This year’s Senate and House Intelligence Authorization Acts have several provisions that are proving to be controversial. The Senate version would require social media websites to report potential terrorist activity to federal authorities. The House version would limit the authority of the Privacy and Civil Liberties Oversight Board to access information related to covert action. But also hidden within the House bill is an as yet unnoticed provision that could have grave consequences for the Intelligence Community:
SEC. 305. DESIGNATION OF LEAD INTELLIGENCE OFFICER FOR TUNNELS.
(a) IN GENERAL.—The Director of National Intelligence shall designate an official to manage the collection and analysis of intelligence regarding the tactical use of tunnels by state and nonstate actors.
(b) ANNUAL REPORT.—Not later than the date that is 10 months after the date of the enactment of this Act, cialis canada recipe and biennially thereafter until the date that is 4 years after the date of the enactment of this Act, generic viagra the Director of National Intelligence shall submit to the congressional intelligence committees and the congressional defense committees (as such term is defined in section 101(a)(16) of title 10, United States Code) a report describing— (1) trends in the use of tunnels by foreign state and nonstate actors; and (2) collaboration efforts between the United States and partner countries to address the use of tunnels by adversaries.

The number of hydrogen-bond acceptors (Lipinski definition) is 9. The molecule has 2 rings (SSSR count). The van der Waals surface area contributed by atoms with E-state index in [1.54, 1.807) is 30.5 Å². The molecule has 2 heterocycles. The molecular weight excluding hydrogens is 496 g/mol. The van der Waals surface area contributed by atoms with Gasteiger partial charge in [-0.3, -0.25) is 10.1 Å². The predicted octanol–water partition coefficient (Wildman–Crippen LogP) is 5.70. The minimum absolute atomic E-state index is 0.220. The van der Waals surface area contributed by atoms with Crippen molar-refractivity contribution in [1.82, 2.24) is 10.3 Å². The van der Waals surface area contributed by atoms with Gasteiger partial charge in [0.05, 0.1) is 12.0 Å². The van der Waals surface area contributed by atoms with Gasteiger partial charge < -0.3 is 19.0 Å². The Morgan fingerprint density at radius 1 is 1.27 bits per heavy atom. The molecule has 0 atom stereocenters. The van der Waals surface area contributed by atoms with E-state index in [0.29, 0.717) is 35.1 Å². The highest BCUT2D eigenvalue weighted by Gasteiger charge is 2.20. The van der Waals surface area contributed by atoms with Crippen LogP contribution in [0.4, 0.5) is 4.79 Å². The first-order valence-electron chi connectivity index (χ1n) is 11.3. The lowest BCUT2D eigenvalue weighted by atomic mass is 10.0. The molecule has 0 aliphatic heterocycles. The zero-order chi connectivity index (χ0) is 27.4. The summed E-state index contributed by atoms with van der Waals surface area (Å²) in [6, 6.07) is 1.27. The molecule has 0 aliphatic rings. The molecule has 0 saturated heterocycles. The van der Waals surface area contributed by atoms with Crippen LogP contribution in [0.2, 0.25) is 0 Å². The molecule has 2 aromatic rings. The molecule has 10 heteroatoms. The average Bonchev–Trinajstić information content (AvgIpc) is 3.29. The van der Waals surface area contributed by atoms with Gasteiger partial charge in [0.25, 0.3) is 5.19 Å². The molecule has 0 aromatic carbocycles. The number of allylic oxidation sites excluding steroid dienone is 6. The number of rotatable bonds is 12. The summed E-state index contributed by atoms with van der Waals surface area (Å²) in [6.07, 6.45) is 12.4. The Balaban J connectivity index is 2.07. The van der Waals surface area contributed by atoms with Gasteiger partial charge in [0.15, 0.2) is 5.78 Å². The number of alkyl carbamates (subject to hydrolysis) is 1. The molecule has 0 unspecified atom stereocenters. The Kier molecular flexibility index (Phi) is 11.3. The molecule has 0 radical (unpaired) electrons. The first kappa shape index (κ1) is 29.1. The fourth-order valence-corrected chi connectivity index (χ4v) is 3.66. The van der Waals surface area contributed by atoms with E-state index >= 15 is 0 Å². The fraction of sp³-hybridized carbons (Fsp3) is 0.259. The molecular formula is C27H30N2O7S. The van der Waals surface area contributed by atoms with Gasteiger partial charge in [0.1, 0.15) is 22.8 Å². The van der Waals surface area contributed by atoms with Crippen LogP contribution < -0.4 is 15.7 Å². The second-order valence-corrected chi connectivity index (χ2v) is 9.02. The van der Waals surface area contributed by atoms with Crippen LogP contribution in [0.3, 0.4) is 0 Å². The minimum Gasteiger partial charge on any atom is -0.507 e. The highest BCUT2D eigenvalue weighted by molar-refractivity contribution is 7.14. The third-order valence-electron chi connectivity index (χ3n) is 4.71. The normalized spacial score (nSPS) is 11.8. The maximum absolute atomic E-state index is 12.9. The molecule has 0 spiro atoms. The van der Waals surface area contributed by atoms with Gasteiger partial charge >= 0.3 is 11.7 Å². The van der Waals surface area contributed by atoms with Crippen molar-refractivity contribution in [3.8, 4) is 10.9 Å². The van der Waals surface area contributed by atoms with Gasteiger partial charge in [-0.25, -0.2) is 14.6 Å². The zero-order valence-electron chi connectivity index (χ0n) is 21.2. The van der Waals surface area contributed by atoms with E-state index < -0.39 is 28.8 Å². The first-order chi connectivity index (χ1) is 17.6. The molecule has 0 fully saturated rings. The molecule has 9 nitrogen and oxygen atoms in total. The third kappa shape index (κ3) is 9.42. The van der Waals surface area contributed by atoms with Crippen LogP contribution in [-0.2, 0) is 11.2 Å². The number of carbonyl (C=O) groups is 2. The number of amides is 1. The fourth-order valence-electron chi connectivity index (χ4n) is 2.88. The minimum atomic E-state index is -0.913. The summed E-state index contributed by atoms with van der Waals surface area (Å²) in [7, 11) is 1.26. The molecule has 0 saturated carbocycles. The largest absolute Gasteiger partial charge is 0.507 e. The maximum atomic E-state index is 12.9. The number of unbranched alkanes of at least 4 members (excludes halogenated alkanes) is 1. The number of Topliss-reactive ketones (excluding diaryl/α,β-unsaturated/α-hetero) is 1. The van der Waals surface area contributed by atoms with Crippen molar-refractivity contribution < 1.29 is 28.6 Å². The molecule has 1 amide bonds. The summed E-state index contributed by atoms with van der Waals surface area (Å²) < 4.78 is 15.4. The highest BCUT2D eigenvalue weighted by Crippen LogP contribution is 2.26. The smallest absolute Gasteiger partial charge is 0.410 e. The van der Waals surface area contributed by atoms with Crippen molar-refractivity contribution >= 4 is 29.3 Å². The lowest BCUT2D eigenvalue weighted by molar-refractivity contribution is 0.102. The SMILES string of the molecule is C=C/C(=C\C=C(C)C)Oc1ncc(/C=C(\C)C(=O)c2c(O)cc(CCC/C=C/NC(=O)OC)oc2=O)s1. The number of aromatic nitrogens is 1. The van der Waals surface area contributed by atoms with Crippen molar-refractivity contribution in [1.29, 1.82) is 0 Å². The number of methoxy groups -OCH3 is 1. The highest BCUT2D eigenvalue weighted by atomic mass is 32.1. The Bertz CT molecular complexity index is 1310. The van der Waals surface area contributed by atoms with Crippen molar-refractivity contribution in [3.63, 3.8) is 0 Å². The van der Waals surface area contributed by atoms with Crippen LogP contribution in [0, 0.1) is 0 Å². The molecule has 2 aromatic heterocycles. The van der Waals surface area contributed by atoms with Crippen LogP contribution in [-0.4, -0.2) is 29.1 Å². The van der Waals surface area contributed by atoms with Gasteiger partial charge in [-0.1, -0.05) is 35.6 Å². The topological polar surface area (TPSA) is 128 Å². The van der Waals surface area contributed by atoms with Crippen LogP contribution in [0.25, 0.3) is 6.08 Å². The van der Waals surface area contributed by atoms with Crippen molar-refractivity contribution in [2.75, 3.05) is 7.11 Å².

That’s right – the IC is finally going to be forced to get serious about tunnels! As we’ve noted on Overt Action previously, the community faces a diverse set of challenges today, including budgetary constraints, an increasingly skeptical public, and the complexity of the threat landscape. Apparently we should have included tunnels on that list of challenges.
I’d love to know the genesis of this provision. It probably went something like this: Freshman congressman in a closed-door meeting of the committee – “You mean to tell me Director Clapper that you have no single intelligence officer dedicated to tunnels?” DNI Clapper – “That’s correct Congressman. We have thus far not included tunnels in the National Intelligence Priorities Framework.” Freshman Congressman – “This is outrageous. How can you ever expect to connect the dots if the dots are moving through tunnels? We’re going to have to do something about this.”
Kidding aside, there are certainly a few legitimate foreign intelligence targets that use tunnels to conduct their activities. But this provision nonetheless seems like a rather strange and even wasteful requirement to levy in an intelligence authorization bill. Congressional overseers and the IC both should have better things to do.
Flickr – Israel Defense Forces – Tunnel Found Near Egyptian Border” by Israel Defense Forces from Israel – Tunnel Found Near Egyptian Border. Licensed under CC BY 2.0 via Wikimedia Commons.